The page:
Dallas City Council to reconsider policy restricting churches from sheltering homeless

Dallas City Council members discussed the city's policy for helping the homeless on Wednesday.

Talks started after a church group got slapped with a code violation for sheltering homeless people during freezing temperatures.

Dallas church leaders say this policy needs to change.

Right now, it is illegal in Dallas to temporarily shelter homeless people within 1,000 feet of a church.

And that's a problem for the many churches who want to use their facilities to help keep people from freezing overnight.

"When the temperature falls below freezing, we open our doors,” said Pastor Wayne Walker, director of Our Calling. “We feel morally obligated and it is the right thing to do."

Pastor Walker has found out that no good deed goes unpunished in Dallas.

“We got issued this code violation from the city,” he said.

That came from someone filing a complaint because Our Calling is a church, and in Dallas, churches are restricted from sheltering homeless people even on freezing nights. Legally, they can only “support other private facilities that are properly licensed.”

Pastor Walker spoke to city council members in hopes of changing that.

“Portland, Chicago, Washington D.C., even Houston, Frisco, McKinney, and Mesquite, those cities and many others utilize churches in inclement weather,” Walker said.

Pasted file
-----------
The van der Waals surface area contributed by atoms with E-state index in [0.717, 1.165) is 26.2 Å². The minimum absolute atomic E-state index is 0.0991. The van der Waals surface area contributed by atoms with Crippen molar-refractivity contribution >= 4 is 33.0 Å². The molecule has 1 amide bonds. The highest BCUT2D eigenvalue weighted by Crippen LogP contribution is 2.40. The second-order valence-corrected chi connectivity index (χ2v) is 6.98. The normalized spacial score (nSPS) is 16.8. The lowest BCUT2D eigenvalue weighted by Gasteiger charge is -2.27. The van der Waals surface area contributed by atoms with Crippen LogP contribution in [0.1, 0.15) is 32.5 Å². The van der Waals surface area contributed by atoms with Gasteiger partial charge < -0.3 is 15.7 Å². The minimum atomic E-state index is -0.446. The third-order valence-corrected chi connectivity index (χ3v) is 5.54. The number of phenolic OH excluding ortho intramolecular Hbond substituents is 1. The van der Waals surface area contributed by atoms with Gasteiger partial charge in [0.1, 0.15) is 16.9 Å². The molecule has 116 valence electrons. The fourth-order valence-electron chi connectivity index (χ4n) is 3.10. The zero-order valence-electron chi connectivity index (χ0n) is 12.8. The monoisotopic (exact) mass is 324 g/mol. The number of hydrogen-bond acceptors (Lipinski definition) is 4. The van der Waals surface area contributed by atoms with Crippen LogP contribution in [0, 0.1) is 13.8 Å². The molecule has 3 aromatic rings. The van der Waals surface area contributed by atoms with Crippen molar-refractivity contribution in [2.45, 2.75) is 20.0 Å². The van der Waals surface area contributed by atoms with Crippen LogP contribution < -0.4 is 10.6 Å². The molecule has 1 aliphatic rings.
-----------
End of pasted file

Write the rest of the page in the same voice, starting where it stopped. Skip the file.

Pastor Rachel Baughman, of Oak Lawn United Methodist Church, also urged council members to reconsider the policy.

“I worry that many of the proposals that are before us, come from a not in my backyard mentality,” she said.

Pastor Baughman said this past winter, her church provided a warm place to sleep for the homeless, including mothers with infants and toddlers who had no place else to go. 

“When we open the doors of our church, we proclaim that infants won’t die on the street tonight. Not in my backyard,” Baughman said.

Council members agreed the city needs to update its zoning policy to allow churches to legally provide emergency shelter to the homeless.

“If this was our own children, we would not be having this conversation. But damn those icky homeless people when they come into your neighborhood. Let's call this what it is,” Dallas City Councilman Mark Clayton said.

In the end, the city decided to go back to the drawing board.

“We need to have some rules on this thing, I'm very confident, our great city's attorney’s office and city manager will be able to figure this out,” Dallas Mayor Mike Rawlings said.

The city appears poised to revise its zoning ordinance to allow churches to apply for specific use permits.

That would allow the city to have oversight of the sheltering activity, as well as limit the number of churches providing shelter in a particular area.

There is no date set for when the city council will reconsider the proposal.